YouTube’s Interface Changes and Google’s Disregard for User Feedback: Unraveling the Impact of “Account” versus “Channel” and the Dilemma of Embracing New Technology over the Familiar.
YouTube: Change the Channel or Change the Account?
For a long time, the new YouTube interface didn’t appear for me, so I happily continued using the old one, which wasn’t perfect but at least I had grown accustomed to it. I knew what Google wanted and where to find the things I needed.
After the change, I spent a long time searching for the option to switch from one channel to another. Little did I know that YouTube had now translated “channel” to “account.” Google had taught us that an account is an account, and a YouTube channel is a YouTube channel. So, after logging into YouTube, which meant accessing the account, you would change the channel you wanted to watch or modify from there.
Now, “channel” is called “account” on YouTube. Go figure!
Due to these minor or major changes, I have always believed that Google will eventually decline. It is a huge company that pays no attention whatsoever to user feedback. Just like when they forced us to use the HTML5 player on YouTube, a newer but unfinished technology that visibly consumes more processing power even now. You can hear the CPU fan kicking in, which didn’t happen with the older technology, Flash Player NPAPI, at the same resolution. There’s no need to check the Process Explorer to confirm the higher CPU usage when using the HTML5 Player.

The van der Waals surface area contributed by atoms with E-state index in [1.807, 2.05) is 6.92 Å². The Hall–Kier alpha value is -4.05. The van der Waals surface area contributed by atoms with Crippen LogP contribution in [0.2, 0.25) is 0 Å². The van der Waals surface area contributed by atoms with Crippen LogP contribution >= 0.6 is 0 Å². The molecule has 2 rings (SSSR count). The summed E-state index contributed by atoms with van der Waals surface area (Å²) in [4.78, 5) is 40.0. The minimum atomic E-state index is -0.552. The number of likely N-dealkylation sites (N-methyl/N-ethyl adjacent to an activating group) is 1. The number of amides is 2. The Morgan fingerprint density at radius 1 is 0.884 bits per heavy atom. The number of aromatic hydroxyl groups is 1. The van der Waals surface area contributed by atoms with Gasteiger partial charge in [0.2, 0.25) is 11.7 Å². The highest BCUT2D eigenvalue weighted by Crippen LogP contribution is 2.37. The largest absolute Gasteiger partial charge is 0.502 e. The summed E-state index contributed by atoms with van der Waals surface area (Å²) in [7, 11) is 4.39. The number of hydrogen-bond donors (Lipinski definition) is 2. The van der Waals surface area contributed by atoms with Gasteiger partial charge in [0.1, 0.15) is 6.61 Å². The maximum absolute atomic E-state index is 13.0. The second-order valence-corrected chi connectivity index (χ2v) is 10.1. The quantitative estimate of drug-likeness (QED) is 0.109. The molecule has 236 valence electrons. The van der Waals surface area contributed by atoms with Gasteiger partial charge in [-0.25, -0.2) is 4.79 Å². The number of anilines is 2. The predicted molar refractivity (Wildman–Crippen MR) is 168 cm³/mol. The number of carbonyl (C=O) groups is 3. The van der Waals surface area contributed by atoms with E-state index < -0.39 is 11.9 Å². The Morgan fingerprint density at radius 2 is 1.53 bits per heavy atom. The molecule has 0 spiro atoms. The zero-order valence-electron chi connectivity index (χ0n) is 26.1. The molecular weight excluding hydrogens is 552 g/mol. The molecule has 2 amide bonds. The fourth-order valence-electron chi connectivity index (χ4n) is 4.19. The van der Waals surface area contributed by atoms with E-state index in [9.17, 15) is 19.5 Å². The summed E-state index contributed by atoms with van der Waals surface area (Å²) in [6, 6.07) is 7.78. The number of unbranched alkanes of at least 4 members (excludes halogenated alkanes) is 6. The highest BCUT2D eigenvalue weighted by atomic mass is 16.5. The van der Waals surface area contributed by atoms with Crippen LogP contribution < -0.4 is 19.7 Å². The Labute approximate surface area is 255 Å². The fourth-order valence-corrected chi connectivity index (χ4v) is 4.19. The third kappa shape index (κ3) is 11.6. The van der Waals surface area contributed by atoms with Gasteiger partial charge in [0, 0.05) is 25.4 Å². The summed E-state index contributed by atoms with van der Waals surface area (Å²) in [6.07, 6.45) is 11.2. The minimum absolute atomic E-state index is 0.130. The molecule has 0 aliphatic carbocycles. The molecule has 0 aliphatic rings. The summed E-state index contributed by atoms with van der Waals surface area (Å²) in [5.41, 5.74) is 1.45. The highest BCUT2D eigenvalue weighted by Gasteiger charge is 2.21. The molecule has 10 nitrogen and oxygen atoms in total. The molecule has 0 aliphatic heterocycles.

They didn’t even give us the option to continue using the old technology. On the contrary, they keep making changes to YouTube to ensure that no extensions that force Flash on YouTube work anymore, not that the experimental Flash used by Chrome, known as PepperFlash, is particularly good.
The same goes for Firefox, one of the few major browsers where you could still use Flash NPAPI by disabling HTML5 with various extensions. None of them work correctly anymore, as Google happens to be the largest donor to Mozilla.
So let’s use the newer technology that is much weaker and consumes more power compared to the old one. Why improve the new one and leave the old one behind?
Google has never listened to its users, and it will dig its own grave. It’s like a weightlifter who can lift a certain weight but then gets knocked down by a bird landing on the bar, something insignificant but enough to bring him down.
These little things make a difference, such as “account” and “channel” on YouTube, but Google doesn’t know how to pay attention to them.
Questions: What are your thoughts on the recent changes to YouTube’s interface and the transition from “channel” to “account”? How do you think these changes reflect Google’s responsiveness to user feedback?